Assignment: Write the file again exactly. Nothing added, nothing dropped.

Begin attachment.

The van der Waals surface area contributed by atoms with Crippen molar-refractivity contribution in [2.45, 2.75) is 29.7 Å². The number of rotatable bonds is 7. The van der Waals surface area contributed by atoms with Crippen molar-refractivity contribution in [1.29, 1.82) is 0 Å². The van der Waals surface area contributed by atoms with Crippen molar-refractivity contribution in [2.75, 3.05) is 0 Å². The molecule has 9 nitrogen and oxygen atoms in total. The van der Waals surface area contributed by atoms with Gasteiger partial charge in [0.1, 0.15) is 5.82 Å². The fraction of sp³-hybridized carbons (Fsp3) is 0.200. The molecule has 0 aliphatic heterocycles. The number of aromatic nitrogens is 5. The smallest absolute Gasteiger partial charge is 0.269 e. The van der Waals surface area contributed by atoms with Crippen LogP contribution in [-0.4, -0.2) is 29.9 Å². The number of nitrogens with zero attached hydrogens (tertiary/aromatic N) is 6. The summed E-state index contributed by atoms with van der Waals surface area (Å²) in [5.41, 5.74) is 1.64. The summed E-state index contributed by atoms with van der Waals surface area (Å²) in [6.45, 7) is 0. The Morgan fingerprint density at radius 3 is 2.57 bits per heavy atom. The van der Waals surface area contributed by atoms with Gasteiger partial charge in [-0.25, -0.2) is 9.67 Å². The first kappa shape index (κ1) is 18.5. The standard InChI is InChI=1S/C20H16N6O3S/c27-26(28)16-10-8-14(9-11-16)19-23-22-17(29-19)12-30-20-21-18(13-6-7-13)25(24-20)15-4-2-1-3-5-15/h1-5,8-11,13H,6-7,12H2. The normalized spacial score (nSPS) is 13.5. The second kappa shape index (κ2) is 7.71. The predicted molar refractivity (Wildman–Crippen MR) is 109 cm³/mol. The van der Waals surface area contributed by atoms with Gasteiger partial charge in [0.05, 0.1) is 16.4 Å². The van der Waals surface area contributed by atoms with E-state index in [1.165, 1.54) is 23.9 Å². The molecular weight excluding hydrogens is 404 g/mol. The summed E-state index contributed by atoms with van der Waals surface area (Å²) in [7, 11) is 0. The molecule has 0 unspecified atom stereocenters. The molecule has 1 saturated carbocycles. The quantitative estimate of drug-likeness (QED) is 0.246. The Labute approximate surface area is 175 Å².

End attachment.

The van der Waals surface area contributed by atoms with Crippen molar-refractivity contribution in [2.45, 2.75) is 29.7 Å². The number of rotatable bonds is 7. The van der Waals surface area contributed by atoms with Crippen molar-refractivity contribution in [1.29, 1.82) is 0 Å². The van der Waals surface area contributed by atoms with Crippen molar-refractivity contribution in [2.75, 3.05) is 0 Å². The molecule has 9 nitrogen and oxygen atoms in total. The van der Waals surface area contributed by atoms with Gasteiger partial charge in [0.1, 0.15) is 5.82 Å². The fraction of sp³-hybridized carbons (Fsp3) is 0.200. The molecule has 0 aliphatic heterocycles. The number of aromatic nitrogens is 5. The smallest absolute Gasteiger partial charge is 0.269 e. The van der Waals surface area contributed by atoms with Crippen LogP contribution in [-0.4, -0.2) is 29.9 Å². The number of nitrogens with zero attached hydrogens (tertiary/aromatic N) is 6. The summed E-state index contributed by atoms with van der Waals surface area (Å²) in [5.41, 5.74) is 1.64. The summed E-state index contributed by atoms with van der Waals surface area (Å²) in [6.45, 7) is 0. The Morgan fingerprint density at radius 3 is 2.57 bits per heavy atom. The van der Waals surface area contributed by atoms with Gasteiger partial charge in [-0.25, -0.2) is 9.67 Å². The first kappa shape index (κ1) is 18.5. The standard InChI is InChI=1S/C20H16N6O3S/c27-26(28)16-10-8-14(9-11-16)19-23-22-17(29-19)12-30-20-21-18(13-6-7-13)25(24-20)15-4-2-1-3-5-15/h1-5,8-11,13H,6-7,12H2. The normalized spacial score (nSPS) is 13.5. The second kappa shape index (κ2) is 7.71. The predicted molar refractivity (Wildman–Crippen MR) is 109 cm³/mol. The van der Waals surface area contributed by atoms with Gasteiger partial charge in [0.05, 0.1) is 16.4 Å². The van der Waals surface area contributed by atoms with E-state index in [1.165, 1.54) is 23.9 Å². The molecular weight excluding hydrogens is 404 g/mol. The summed E-state index contributed by atoms with van der Waals surface area (Å²) in [7, 11) is 0. The molecule has 0 unspecified atom stereocenters. The molecule has 1 saturated carbocycles. The quantitative estimate of drug-likeness (QED) is 0.246. The Labute approximate surface area is 175 Å².